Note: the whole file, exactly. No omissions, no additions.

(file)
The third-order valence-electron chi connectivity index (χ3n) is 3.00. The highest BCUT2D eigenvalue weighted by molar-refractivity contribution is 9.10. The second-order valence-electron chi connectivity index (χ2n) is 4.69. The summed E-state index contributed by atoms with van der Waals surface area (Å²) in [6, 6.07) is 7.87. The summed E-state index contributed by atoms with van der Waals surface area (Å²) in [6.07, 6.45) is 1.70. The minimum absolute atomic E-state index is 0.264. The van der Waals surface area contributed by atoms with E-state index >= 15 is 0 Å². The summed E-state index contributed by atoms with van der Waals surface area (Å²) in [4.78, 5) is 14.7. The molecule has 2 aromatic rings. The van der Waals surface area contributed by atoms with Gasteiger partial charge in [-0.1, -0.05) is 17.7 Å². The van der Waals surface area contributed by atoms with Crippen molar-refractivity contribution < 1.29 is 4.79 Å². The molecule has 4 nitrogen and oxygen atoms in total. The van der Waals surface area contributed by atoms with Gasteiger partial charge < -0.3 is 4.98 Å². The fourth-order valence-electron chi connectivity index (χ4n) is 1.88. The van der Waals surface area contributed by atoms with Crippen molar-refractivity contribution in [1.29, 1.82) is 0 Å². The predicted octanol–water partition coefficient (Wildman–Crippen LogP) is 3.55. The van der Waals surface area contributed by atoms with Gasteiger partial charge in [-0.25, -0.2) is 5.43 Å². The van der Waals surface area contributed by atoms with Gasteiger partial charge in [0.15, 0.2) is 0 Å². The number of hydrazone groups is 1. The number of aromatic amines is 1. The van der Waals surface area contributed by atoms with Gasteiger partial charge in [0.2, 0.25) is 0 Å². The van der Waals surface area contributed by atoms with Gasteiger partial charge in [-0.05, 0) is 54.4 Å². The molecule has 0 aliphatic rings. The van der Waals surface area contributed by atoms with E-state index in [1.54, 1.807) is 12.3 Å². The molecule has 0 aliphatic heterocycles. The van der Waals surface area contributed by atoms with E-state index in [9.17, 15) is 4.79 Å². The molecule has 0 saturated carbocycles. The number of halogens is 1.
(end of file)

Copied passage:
The third-order valence-electron chi connectivity index (χ3n) is 3.00. The highest BCUT2D eigenvalue weighted by molar-refractivity contribution is 9.10. The second-order valence-electron chi connectivity index (χ2n) is 4.69. The summed E-state index contributed by atoms with van der Waals surface area (Å²) in [6, 6.07) is 7.87. The summed E-state index contributed by atoms with van der Waals surface area (Å²) in [6.07, 6.45) is 1.70. The minimum absolute atomic E-state index is 0.264. The van der Waals surface area contributed by atoms with E-state index >= 15 is 0 Å². The summed E-state index contributed by atoms with van der Waals surface area (Å²) in [4.78, 5) is 14.7. The molecule has 2 aromatic rings. The van der Waals surface area contributed by atoms with Gasteiger partial charge in [-0.1, -0.05) is 17.7 Å². The van der Waals surface area contributed by atoms with Crippen molar-refractivity contribution < 1.29 is 4.79 Å². The molecule has 4 nitrogen and oxygen atoms in total. The van der Waals surface area contributed by atoms with Gasteiger partial charge < -0.3 is 4.98 Å². The fourth-order valence-electron chi connectivity index (χ4n) is 1.88. The van der Waals surface area contributed by atoms with Crippen molar-refractivity contribution in [1.29, 1.82) is 0 Å². The predicted octanol–water partition coefficient (Wildman–Crippen LogP) is 3.55. The van der Waals surface area contributed by atoms with Gasteiger partial charge in [-0.25, -0.2) is 5.43 Å². The van der Waals surface area contributed by atoms with Gasteiger partial charge in [0.15, 0.2) is 0 Å². The number of hydrazone groups is 1. The number of aromatic amines is 1. The van der Waals surface area contributed by atoms with Gasteiger partial charge in [0.2, 0.25) is 0 Å². The van der Waals surface area contributed by atoms with Gasteiger partial charge in [-0.05, 0) is 54.4 Å². The molecule has 0 aliphatic rings. The van der Waals surface area contributed by atoms with E-state index in [1.54, 1.807) is 12.3 Å². The molecule has 0 aliphatic heterocycles. The van der Waals surface area contributed by atoms with E-state index in [9.17, 15) is 4.79 Å². The molecule has 0 saturated carbocycles. The number of halogens is 1.